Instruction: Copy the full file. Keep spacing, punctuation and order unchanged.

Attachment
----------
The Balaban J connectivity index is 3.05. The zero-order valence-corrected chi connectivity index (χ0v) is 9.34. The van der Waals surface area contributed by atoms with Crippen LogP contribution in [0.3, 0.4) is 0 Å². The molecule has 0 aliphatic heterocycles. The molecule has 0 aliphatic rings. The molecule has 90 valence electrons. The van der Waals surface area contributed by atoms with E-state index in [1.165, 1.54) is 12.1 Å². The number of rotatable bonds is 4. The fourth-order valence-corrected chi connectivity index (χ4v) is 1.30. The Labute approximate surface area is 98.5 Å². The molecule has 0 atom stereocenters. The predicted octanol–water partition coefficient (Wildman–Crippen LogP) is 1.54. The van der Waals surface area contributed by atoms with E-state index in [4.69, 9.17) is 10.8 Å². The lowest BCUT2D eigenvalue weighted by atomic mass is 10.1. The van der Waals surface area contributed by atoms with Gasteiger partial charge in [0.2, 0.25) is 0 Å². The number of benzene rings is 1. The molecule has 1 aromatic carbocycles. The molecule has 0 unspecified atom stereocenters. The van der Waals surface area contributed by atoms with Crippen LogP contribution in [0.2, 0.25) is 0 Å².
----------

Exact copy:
The Balaban J connectivity index is 3.05. The zero-order valence-corrected chi connectivity index (χ0v) is 9.34. The van der Waals surface area contributed by atoms with Crippen LogP contribution in [0.3, 0.4) is 0 Å². The molecule has 0 aliphatic heterocycles. The molecule has 0 aliphatic rings. The molecule has 90 valence electrons. The van der Waals surface area contributed by atoms with E-state index in [1.165, 1.54) is 12.1 Å². The number of rotatable bonds is 4. The fourth-order valence-corrected chi connectivity index (χ4v) is 1.30. The Labute approximate surface area is 98.5 Å². The molecule has 0 atom stereocenters. The predicted octanol–water partition coefficient (Wildman–Crippen LogP) is 1.54. The van der Waals surface area contributed by atoms with E-state index in [4.69, 9.17) is 10.8 Å². The lowest BCUT2D eigenvalue weighted by atomic mass is 10.1. The van der Waals surface area contributed by atoms with Gasteiger partial charge in [0.2, 0.25) is 0 Å². The number of benzene rings is 1. The molecule has 1 aromatic carbocycles. The molecule has 0 unspecified atom stereocenters. The van der Waals surface area contributed by atoms with Crippen LogP contribution in [0.2, 0.25) is 0 Å².